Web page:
Implementing A Critical Check and Balance Protection Into Our Free Market System To Allow Prices To Stabilize

Here is a position paper I wrote as part of a group of concerned citizens in 2009 who want changes made to the United States’ laws concerning buying and selling products, futures, and speculation.

“Implementing A Critical Check and Balance Protection Into Our Free Market System To Allow Prices To Stabilize”
A Proposed National Policy for Managing The Buying And Selling Of Goods and Materials
April 2, 2009

In a letter dated 10 July 2008, Airline Industry Executives warned its customers of a frightening reason for the unparalleled increase in fuel costs.  In addition to the need for conservation and increasing supplies, the letter commented that “…normal market forces are being dangerously amplified by poorly regulated market speculation.”  The letter goes on to say that “Twenty years ago, 21 percent of oil contracts were purchased by speculators who trade oil on paper with no intention of ever taking delivery.  Today, oil speculators purchase 66 percent of all oil futures contracts, and that reflects just the transactions that are known.  Speculators buy up large amounts of oil and then sell it to each other again and again.  A barrel of oil may trade 20-plus times before it is delivered and used; the price goes up with each trade and consumers pick up the final tab.  Some market experts estimate that current prices reflect as much as $30 to $60 per barrel in unnecessary speculative costs.  Over seventy years ago, Congress established regulations to control excessive, largely unchecked market speculation and manipulation.  However, over the past two decades, these regulatory limits have been weakened or removed.”  The problem is not limited to oil, and this situation is weakening our economy and our ability to allow the market to truly control prices.  Something must be done to change this.  Wall Street has become the new Las Vegas as gamblers, rather than true investors, influence market behaviors.



The best way to end speculation in stocks or commodities is to force anyone who purchase something to take physical possession of that purchase.  Anyone who purchase a barrel of oil, a ton of wheat, an ounce of silver, 100 shares of stock, etc., must arrange for the delivery of their purchase and take physical delivery of the purchase.  This will make it very difficult for speculators to trade goods and raw materials, leaving those who want to take possession of the item as the primary and only purchaser of the item.  The original producer of the item will still receive at least the same amount of money as before, but the end purchaser will get the item for much less money, allowing the consumer prices to drop considerably.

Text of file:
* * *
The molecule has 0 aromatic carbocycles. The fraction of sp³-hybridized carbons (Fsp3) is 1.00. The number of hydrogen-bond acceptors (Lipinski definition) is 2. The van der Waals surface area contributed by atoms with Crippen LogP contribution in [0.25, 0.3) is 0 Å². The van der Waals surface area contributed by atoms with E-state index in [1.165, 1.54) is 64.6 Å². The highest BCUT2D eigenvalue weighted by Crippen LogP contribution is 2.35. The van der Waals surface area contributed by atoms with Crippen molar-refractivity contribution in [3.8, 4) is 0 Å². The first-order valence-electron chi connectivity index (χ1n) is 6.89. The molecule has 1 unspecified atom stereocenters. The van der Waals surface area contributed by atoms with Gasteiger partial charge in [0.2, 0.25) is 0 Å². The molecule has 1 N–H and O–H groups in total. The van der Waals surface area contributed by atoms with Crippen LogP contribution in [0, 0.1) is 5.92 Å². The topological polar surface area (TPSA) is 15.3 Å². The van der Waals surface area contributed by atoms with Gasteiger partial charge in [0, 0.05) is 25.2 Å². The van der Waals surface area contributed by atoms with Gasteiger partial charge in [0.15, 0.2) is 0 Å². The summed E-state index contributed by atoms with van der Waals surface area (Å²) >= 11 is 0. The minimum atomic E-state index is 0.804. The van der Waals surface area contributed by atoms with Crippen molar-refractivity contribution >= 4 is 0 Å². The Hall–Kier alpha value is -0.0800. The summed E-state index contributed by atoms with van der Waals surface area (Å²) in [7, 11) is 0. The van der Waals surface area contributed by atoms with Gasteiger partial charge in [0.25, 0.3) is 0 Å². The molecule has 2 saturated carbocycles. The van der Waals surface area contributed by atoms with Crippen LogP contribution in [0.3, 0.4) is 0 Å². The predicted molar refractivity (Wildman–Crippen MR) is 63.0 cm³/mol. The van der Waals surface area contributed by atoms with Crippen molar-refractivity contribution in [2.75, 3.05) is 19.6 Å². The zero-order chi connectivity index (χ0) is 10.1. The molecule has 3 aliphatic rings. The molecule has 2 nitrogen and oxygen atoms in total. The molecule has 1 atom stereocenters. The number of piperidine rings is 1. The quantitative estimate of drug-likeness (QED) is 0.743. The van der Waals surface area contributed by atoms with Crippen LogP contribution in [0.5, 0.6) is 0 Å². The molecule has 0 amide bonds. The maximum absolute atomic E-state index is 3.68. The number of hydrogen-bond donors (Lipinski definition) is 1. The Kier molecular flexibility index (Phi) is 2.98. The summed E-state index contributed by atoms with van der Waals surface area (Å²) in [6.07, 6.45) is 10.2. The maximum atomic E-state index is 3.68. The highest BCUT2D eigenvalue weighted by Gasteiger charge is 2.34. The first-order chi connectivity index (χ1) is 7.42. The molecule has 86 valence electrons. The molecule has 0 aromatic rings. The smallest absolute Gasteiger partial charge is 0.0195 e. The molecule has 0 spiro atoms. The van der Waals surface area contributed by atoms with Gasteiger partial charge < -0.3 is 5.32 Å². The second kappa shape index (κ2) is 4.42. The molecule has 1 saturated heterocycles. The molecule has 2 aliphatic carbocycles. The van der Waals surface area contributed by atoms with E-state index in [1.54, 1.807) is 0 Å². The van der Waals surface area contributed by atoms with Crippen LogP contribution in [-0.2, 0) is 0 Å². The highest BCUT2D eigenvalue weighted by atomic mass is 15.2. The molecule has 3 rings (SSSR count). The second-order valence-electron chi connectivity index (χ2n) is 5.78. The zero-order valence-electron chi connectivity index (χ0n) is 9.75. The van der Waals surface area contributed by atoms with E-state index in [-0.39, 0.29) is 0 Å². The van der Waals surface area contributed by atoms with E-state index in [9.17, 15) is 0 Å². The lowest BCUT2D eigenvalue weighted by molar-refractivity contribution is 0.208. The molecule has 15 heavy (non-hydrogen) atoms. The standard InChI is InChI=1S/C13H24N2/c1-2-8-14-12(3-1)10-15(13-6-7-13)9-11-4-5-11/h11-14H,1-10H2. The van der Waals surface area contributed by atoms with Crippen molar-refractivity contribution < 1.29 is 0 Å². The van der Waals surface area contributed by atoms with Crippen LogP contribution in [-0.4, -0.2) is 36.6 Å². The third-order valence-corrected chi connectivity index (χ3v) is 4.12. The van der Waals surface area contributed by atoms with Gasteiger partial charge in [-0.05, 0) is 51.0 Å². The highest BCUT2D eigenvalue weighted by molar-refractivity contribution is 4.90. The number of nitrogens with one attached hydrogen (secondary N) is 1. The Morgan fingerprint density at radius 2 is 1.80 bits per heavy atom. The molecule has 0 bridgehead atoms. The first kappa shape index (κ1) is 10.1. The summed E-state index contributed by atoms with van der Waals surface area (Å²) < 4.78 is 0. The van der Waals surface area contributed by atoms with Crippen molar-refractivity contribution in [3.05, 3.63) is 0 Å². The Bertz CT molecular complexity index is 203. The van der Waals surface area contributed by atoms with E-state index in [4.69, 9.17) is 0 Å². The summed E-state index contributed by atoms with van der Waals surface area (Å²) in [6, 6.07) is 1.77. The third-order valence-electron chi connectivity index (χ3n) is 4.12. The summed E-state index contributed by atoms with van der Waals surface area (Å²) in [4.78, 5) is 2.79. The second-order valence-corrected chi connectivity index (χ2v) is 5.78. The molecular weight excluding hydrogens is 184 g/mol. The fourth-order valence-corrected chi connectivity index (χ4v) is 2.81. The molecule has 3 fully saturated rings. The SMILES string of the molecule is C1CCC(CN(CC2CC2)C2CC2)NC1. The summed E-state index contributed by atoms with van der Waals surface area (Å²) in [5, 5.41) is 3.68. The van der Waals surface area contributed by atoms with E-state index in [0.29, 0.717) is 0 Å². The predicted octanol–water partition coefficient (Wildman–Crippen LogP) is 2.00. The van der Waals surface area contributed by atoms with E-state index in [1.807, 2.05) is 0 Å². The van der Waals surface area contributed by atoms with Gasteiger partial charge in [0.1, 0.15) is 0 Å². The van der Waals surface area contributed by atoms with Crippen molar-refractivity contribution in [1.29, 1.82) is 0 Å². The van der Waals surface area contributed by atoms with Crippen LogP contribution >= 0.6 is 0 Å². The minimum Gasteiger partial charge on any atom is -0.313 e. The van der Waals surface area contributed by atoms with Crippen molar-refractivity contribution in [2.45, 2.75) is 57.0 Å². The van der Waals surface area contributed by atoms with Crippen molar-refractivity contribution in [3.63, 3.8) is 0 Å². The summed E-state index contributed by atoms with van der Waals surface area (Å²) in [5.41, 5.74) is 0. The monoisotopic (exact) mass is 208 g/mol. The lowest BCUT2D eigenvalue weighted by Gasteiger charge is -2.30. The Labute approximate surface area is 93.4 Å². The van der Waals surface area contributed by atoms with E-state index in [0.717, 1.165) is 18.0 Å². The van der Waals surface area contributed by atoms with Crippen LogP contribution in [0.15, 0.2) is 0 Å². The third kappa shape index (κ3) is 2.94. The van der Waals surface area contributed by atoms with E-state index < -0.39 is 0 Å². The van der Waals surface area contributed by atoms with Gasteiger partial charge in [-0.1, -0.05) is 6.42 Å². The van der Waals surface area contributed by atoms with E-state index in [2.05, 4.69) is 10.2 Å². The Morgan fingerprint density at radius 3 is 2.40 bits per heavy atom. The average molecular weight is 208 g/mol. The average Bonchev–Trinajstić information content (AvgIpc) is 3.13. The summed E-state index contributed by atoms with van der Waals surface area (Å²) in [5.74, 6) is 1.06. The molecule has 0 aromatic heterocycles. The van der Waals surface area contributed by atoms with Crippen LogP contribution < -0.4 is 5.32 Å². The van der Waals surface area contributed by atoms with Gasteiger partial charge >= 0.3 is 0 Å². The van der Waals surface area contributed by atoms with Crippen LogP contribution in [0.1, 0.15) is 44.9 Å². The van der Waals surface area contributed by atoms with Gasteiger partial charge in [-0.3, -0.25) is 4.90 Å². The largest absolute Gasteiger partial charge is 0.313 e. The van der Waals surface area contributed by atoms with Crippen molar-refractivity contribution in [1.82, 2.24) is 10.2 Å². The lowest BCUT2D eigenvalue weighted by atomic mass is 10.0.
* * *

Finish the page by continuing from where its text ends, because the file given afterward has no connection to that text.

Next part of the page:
Anyone selling something must be in physical possession of what they are selling.  Part of the market speculation includes “selling short,” which involves selling an item that the seller does not posses and then buying it back before the original sale transaction has to settle – hopefully at a lower price that the item was sold.  The seller is gambling that the price will drop and that a profit will be made when the item is bought back.  If someone is required to be in physical possession of any item that is sold, selling short will not be possible and one aspect of using the markets for gambling purposes will be eliminated.  Forcing a seller to be in physical possession of any item sold will also prevent the trading of items that are not yet available or have not been produced yet (e.g. futures), which will further help stabilize consumer prices by eliminating the repeated buying and selling of an item for profit before it is delivered to the consumer.


About wbspeirjr

Award-winning author William Speir was born in Birmingham, Alabama in 1962. His first published work is the 2015 "Muzzle-Loading Artillery for Reenactors." In addition to his artillery manual, William has published 19 novels, including a 9-book action-adventure series ("The Knights of the Saltire Series"), five historical novels ("King’s Ransom," "The Saga of Asbjorn Thorleikson," "Nicaea - The Rise of the Imperial Church," "Arthur, King," and "The Besieged Pharaoh"), one fantasy novel ("The Kingstone of Airmid"), one science fiction novel ("The Olympium of Bacchus 12"), one geo-political thriller ("The Trinity Gambit"), and a stand-alone action-adventure novel ("Shiko Unleashed"). William is a 5-time Royal Palm Literary Award winner: 2014 Second Place Unpublished Historical Fiction for "King’s Ransom," 2015 Second Place Unpublished Historical Fiction for "The Saga of Asbjorn Thorleikson," 2017 Second Place Published Historical Fiction for "Arthur, King," 2017 First Place Published Historical Fiction for "Nicaea - The Rise of the Imperial Church," and 2017 First Place Published Science Fiction for "The Olympium of Bacchus 12." William currently serves as the Chief Operating Officer of Progressive Rising Phoenix Press, LLC. For more information about William Speir, please visit his website at
This entry was posted in Odds and Ends and tagged , , , , , , , , , . Bookmark the permalink.

Leave a Reply

Fill in your details below or click an icon to log in: Logo

You are commenting using your account. Log Out /  Change )

Twitter picture

You are commenting using your Twitter account. Log Out /  Change )

Facebook photo

You are commenting using your Facebook account. Log Out /  Change )

Connecting to %s